Homeland Security Watch

News and analysis of critical issues in homeland security

August 17, 2006

Judge rules NSA surveillance program unconstitutional

Filed under: Intelligence and Info-Sharing,Legal Issues — by Christian Beckner on August 17, 2006

Breaking news this afternoon:

A federal judge in Detroit ordered a halt to the National Security Agency’s warrantless surveillance program, ruling for the first time that the controversial effort ordered by President Bush was unconstitutional.

U.S. District Judge Anna Diggs Taylor wrote in a strongly-worded 43-page opinion that the NSA wiretapping program violates privacy and free-speech rights and the constitutional separation of powers between the three branches of government. She also found that it violates a 1978 law set up to oversee clandestine surveillance.

The Justice Department said that it was appealing the decision and that the parties to the lawsuit had agreed to delay the judge’s order until the appeal could be heard.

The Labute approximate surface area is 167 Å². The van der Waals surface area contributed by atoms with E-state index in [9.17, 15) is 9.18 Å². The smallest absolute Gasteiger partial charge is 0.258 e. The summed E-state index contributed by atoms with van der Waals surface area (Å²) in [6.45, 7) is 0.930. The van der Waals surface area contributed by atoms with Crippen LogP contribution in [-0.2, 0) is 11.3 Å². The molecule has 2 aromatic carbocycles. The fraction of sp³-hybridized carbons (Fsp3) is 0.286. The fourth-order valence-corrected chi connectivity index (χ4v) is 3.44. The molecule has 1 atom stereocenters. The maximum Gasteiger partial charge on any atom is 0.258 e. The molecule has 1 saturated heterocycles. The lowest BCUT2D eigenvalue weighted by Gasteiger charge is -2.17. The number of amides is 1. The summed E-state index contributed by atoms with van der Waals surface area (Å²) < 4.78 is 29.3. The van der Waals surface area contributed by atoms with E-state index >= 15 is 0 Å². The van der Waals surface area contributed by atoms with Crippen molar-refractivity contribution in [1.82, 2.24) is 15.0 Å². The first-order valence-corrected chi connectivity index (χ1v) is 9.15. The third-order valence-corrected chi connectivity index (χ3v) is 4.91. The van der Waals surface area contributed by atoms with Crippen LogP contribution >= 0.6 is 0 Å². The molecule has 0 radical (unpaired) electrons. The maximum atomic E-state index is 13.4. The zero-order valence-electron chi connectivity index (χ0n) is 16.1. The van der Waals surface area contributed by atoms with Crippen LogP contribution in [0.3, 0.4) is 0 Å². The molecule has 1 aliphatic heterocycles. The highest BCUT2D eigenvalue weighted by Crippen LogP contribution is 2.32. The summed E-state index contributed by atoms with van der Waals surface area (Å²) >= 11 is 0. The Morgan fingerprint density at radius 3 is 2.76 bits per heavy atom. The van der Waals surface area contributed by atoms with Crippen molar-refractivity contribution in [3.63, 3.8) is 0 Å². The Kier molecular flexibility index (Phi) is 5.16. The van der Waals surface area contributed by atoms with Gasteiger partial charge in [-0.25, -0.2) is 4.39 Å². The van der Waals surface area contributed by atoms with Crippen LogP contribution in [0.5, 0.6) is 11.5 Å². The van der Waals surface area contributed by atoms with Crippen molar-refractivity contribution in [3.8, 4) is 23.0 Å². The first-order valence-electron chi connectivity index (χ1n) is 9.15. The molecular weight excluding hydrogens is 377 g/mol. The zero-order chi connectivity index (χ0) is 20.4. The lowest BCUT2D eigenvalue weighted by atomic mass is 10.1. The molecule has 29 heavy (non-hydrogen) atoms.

Obviously this is only the start of the legal process on this question; I would expect this issue to go all the way to the Supreme Court, even if Congress authorizes the program. You can read the opinion here. And Memeorandum captures the blog reaction this afternoon.

Update 1 (8/17): I just read the opinion. One interesting implication is that even though the government presented additional classified details about the program to the judge, these details did not convince her that the Terrorist Surveillance Program was greater in scope than what is already publicly-known, with the possible exception of the case’s data mining claim, which she did throw out based on the invocation of the state secret privilege. Instead, she says that the key elements of the program are publicly known, in her denial of the request to dismiss based on the state secret privilege:

It is undisputed that the Defendants have publicly admitted to the following: (1) the TSP exists; (2) it operates without warrants; (3) it targets communications where one party to the communication is outside the United States, and the government has a reasonable basis to conclude that one party to the communication is a member of al Qaeda, affiliated with al Qaeda, or a member of an organization affiliated with al Qaeda, or working in support of al Qaeda. As the Government has on many occasions confirmed the veracity of these allegations, the state secret privilege does not apply to this information.

Update 2 (8/17): Cogent detailed analysis of the opinion from Glenn Greenwald.

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